McLean Groups Target Teen Drinking

McLean Groups Target Teen Drinking

Last spring, coach Jeff Ferrel yanked the Langley High School boys baseball team out of a tournament in Charleston, S.C., when he discovered that several of his players had illegally purchased alcohol on the trip.

"We had some kids who made some bad decisions," Ferrel said. "They had gotten caught so we came back. We were in the middle of the tournament, we had two more games left but we came back."

In a similar situation in January, two McLean High School students attended a McLean-Langley basketball game under the influence of alcohol. According to officer Bill Rowley, resource officer at McLean High School, the students were involved in a car accident after the game that injured both and caused $70,000 worth of damage to the car.

"They just blended in the crowd," Rowley said. "It's common to attend these events under the influence on occasion and they were difficult to find in a crowded gymnasium."

A STUDY RELEASED last year by the Fairfax County Public Schools showed that 53 percent of 12th graders had had a drink in the past 30 days and 31 percent admitted to binge-drinking — consuming five or more drinks in one sitting — in the past two weeks. Among 10th graders, those figures were 36 percent and 16 percent respectively and 21 percent and 7 percent among eighth graders.

To combat underage drinking, the Safe Community Coalition, a McLean-based community group, the McLean Citizens Association and the Fairfax County Police McLean District Station launched a campaign on Tuesday, March 19 designed to hold adults whose homes are being used for underage drinking parties responsible for the teenagers' actions.

Capt. Steve Smylie of the McLean District Station of the Fairfax County Police said at the press conference that police officers would deploy "alcohol stings" against houses where underage drinking parties were suspected of taking place. He added that underage police cadets would be sent to area liquor stores and try to purchase alcohol with their own ID cards. Stores that agreed to sell them alcohol would be cited, Smylie said.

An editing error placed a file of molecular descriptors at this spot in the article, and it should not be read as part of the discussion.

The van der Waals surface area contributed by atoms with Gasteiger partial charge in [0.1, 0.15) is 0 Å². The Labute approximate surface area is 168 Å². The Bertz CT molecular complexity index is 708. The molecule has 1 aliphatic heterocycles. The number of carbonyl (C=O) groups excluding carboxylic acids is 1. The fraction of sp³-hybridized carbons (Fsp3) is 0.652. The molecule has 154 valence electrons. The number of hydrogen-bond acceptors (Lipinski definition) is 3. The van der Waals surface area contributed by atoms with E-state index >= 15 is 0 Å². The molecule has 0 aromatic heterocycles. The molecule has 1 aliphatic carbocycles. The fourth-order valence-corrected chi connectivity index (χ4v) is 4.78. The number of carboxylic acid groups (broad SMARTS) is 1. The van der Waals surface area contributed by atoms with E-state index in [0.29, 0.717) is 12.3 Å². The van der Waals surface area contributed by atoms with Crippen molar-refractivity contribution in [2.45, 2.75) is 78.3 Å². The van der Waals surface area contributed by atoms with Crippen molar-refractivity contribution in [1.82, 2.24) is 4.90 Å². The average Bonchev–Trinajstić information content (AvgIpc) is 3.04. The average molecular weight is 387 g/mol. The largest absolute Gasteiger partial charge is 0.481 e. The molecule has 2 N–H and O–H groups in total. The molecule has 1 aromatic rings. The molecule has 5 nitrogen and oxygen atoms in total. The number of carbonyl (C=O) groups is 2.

Jan Auerbach, the chair of the Safe Community Coalition, urged neighbors to report parties where they suspected that teenagers were drinking. Lists of addresses where police raided underage parties would also be sent to local newspapers, she said. Auerbach stressed the necessity that "parents understand that it is our policy that they not provide alcohol."

BESIDES LEGAL SANCTIONS, teenagers who were found drinking could face disciplinary measures from their school. For instance, McLean High School baseball players caught drinking during the season are dropped from the team for the remainder of the season.

According to Dr. Don Weinheimer, McLean High School principal, students must sign a pledge promising not to drink or take drugs before participating in extracurricular activities. "What I've told them is that we have a high standard for high school athletes," he said. "You have to go school here but you do not have to participate in athletics."

Weinheimer estimates that only between 35 and 40 percent of students participate in extracurricular activities. The remaining 60 to 65 percent of students would not face school sanctions if caught drinking off school property. The resulting discrepancy in disciplinary measures has sparked "concerns from students who think it is unfair in that respect," Weinheimer said.

STUDENTS WHO do not participate in extracurricular activities have little incentive not to drink, said Melissa Verge, a senior at McLean High School and online editor of The Highlander, the school newspaper. "I think the biggest problem is if you're not involved in athletics you really don't have anything to lose," she said. "If the parents know they're doing it [drinking], they're going to continue doing it because there's no consequences. And a lot of kids who are into alcohol, they're not playing sports."

"They're just loners," said senior Sally Dadju, copy editor of The Highlander. "They're just the ones who are like, 'man let's go get drunk tonight.' Such a program wouldn't get them to stop drinking."